10 December 2015
London, 9 December 2015: This week, the High Court will hear a series of legal challenges brought by the tobacco industry against the United Kingdom’s standardised (or “plain”) packaging regulations for tobacco products.
In March 2015, the UK government secured parliamentary approval for regulations introducing mandatory plain packaging for cigarette and rolling tobacco packets. The regulations are due to come into force in May 2016. Tobacco companies claim that this legislation is unlawful and have brought judicial review proceedings in an attempt to prevent its introduction.
Among other arguments, the companies have suggested that the standardised packaging regulations breach fundamental guarantees of property - particularly intellectual property – to be found in the European Convention on Human Rights and the European Union’s Charter of Fundamental Rights. The companies claim that they will be deprived of their intellectual property rights in trademarks, designs and other brand marks, because they will no longer be able to apply them to their tobacco products.
In an article published this month in Intellectual Property Quarterly, Jonathan Griffiths from QMUL’s School of Law considers this argument by detailed reference to the case-law of the European Court of Human Rights and the European Court of Justice. His research demonstrates that the right of property in the European legal order has consistently been interpreted by those courts in a manner that leaves considerable flexibility for states which interfere with private interests in pursuit of significant public health goals.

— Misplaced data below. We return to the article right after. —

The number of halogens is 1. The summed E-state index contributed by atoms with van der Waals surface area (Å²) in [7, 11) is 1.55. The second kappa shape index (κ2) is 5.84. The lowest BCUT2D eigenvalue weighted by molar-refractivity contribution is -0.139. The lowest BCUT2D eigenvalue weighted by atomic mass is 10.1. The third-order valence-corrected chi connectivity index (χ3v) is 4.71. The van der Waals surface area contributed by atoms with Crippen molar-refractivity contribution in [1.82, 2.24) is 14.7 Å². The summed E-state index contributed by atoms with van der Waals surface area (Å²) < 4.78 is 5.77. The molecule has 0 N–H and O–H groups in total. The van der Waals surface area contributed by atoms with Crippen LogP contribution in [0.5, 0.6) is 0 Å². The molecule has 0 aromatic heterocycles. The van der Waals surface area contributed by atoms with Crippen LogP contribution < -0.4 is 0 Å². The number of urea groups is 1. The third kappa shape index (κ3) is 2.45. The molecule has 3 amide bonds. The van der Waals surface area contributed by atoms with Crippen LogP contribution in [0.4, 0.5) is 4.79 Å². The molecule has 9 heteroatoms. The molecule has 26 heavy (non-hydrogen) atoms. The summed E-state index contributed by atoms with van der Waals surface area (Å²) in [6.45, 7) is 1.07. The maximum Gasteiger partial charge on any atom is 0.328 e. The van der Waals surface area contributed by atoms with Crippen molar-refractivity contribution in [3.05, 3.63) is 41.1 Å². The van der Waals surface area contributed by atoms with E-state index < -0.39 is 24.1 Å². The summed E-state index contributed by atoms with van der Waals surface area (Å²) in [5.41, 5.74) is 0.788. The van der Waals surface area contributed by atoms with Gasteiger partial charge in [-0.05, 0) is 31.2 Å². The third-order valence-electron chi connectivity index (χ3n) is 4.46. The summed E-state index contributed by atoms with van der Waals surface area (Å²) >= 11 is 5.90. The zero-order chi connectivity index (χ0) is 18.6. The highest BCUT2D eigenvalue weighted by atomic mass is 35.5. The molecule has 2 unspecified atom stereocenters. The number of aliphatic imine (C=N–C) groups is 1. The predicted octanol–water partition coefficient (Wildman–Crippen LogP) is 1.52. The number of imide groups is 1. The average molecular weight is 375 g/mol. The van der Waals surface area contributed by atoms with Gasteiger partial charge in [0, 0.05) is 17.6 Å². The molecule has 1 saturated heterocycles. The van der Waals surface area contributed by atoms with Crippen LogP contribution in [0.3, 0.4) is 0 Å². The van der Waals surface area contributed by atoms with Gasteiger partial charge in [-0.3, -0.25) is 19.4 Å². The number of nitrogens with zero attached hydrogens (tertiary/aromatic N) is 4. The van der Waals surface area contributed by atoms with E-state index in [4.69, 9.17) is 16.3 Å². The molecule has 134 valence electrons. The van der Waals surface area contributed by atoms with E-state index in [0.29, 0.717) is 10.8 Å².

Public Relations Manager (Humanities and Social Sciences)
Queen Mary University of London
T: 020 7882 5378
M: 078 1590 2560
Queen Mary University of London (QMUL) is one of the UK’s leading universities, and one of the largest institutions in the University of London, with 20,260 students from more than 150 countries.
A member of the Russell Group, we work across the humanities and social sciences, medicine and dentistry, and science and engineering, with inspirational teaching directly informed by our research - in the most recent national assessment of the quality of research, we were placed ninth in the UK (REF 2014).
We also offer something no other university can: a stunning self-contained residential campus in London’s East End. As well as our home at Mile End, we have campuses at Whitechapel, Charterhouse Square and West Smithfield dedicated to the study of medicine, and a base for legal studies at Lincoln’s Inn Fields.
We have a rich history in London with roots in Europe’s first public hospital, St Barts; England’s first medical school, The London; one of the first colleges to provide higher education to women, Westfield College; and the Victorian philanthropic project, the People’s Palace at Mile End.
Today, as well as retaining these close connections to our local community, we are known for our international activities, and have research and teaching partnerships with leading universities around the world. This includes two very successful and long-standing joint partnerships with the Beijing University of Posts and Telecommunications, and Nanchang University.
QMUL has an annual turnover of £350m, a research income worth £100m, and generates employment and output worth £700m to the UK economy each year.